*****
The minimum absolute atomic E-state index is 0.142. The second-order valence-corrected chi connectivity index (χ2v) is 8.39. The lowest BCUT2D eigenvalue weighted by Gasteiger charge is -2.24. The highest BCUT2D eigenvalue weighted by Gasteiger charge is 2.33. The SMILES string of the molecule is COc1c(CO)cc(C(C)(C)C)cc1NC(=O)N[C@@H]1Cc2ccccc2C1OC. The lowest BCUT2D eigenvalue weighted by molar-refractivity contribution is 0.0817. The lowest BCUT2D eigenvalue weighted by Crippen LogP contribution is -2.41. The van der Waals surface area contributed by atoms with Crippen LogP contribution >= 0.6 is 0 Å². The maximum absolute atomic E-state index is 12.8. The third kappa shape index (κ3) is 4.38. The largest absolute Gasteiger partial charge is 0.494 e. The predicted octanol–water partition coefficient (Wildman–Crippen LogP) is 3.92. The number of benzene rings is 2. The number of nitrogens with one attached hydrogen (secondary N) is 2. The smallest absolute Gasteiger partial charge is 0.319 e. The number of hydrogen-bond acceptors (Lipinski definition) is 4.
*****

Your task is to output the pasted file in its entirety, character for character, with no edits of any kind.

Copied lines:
The minimum absolute atomic E-state index is 0.142. The second-order valence-corrected chi connectivity index (χ2v) is 8.39. The lowest BCUT2D eigenvalue weighted by Gasteiger charge is -2.24. The highest BCUT2D eigenvalue weighted by Gasteiger charge is 2.33. The SMILES string of the molecule is COc1c(CO)cc(C(C)(C)C)cc1NC(=O)N[C@@H]1Cc2ccccc2C1OC. The lowest BCUT2D eigenvalue weighted by molar-refractivity contribution is 0.0817. The lowest BCUT2D eigenvalue weighted by Crippen LogP contribution is -2.41. The van der Waals surface area contributed by atoms with Crippen LogP contribution >= 0.6 is 0 Å². The maximum absolute atomic E-state index is 12.8. The third kappa shape index (κ3) is 4.38. The largest absolute Gasteiger partial charge is 0.494 e. The predicted octanol–water partition coefficient (Wildman–Crippen LogP) is 3.92. The number of benzene rings is 2. The number of nitrogens with one attached hydrogen (secondary N) is 2. The smallest absolute Gasteiger partial charge is 0.319 e. The number of hydrogen-bond acceptors (Lipinski definition) is 4.